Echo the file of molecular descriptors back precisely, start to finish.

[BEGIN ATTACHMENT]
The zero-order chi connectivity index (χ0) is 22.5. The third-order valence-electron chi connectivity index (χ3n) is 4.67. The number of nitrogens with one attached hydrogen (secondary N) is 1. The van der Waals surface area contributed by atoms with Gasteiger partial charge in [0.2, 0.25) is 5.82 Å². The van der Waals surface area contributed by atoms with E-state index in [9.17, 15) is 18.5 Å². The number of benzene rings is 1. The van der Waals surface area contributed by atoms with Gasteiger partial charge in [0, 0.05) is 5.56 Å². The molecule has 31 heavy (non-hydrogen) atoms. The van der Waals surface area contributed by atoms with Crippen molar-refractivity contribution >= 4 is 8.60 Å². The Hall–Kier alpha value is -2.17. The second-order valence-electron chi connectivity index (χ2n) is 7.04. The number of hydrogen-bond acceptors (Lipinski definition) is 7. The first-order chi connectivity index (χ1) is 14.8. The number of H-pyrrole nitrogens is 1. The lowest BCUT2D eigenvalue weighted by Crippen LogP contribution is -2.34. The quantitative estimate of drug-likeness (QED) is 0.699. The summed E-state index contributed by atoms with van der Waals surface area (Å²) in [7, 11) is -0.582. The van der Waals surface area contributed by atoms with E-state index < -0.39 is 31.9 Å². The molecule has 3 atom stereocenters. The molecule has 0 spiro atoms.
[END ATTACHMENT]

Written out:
The zero-order chi connectivity index (χ0) is 22.5. The third-order valence-electron chi connectivity index (χ3n) is 4.67. The number of nitrogens with one attached hydrogen (secondary N) is 1. The van der Waals surface area contributed by atoms with Gasteiger partial charge in [0.2, 0.25) is 5.82 Å². The van der Waals surface area contributed by atoms with E-state index in [9.17, 15) is 18.5 Å². The number of benzene rings is 1. The van der Waals surface area contributed by atoms with Gasteiger partial charge in [0, 0.05) is 5.56 Å². The molecule has 31 heavy (non-hydrogen) atoms. The van der Waals surface area contributed by atoms with Crippen molar-refractivity contribution >= 4 is 8.60 Å². The Hall–Kier alpha value is -2.17. The second-order valence-electron chi connectivity index (χ2n) is 7.04. The number of hydrogen-bond acceptors (Lipinski definition) is 7. The first-order chi connectivity index (χ1) is 14.8. The number of H-pyrrole nitrogens is 1. The lowest BCUT2D eigenvalue weighted by Crippen LogP contribution is -2.34. The quantitative estimate of drug-likeness (QED) is 0.699. The summed E-state index contributed by atoms with van der Waals surface area (Å²) in [7, 11) is -0.582. The van der Waals surface area contributed by atoms with E-state index < -0.39 is 31.9 Å². The molecule has 3 atom stereocenters. The molecule has 0 spiro atoms.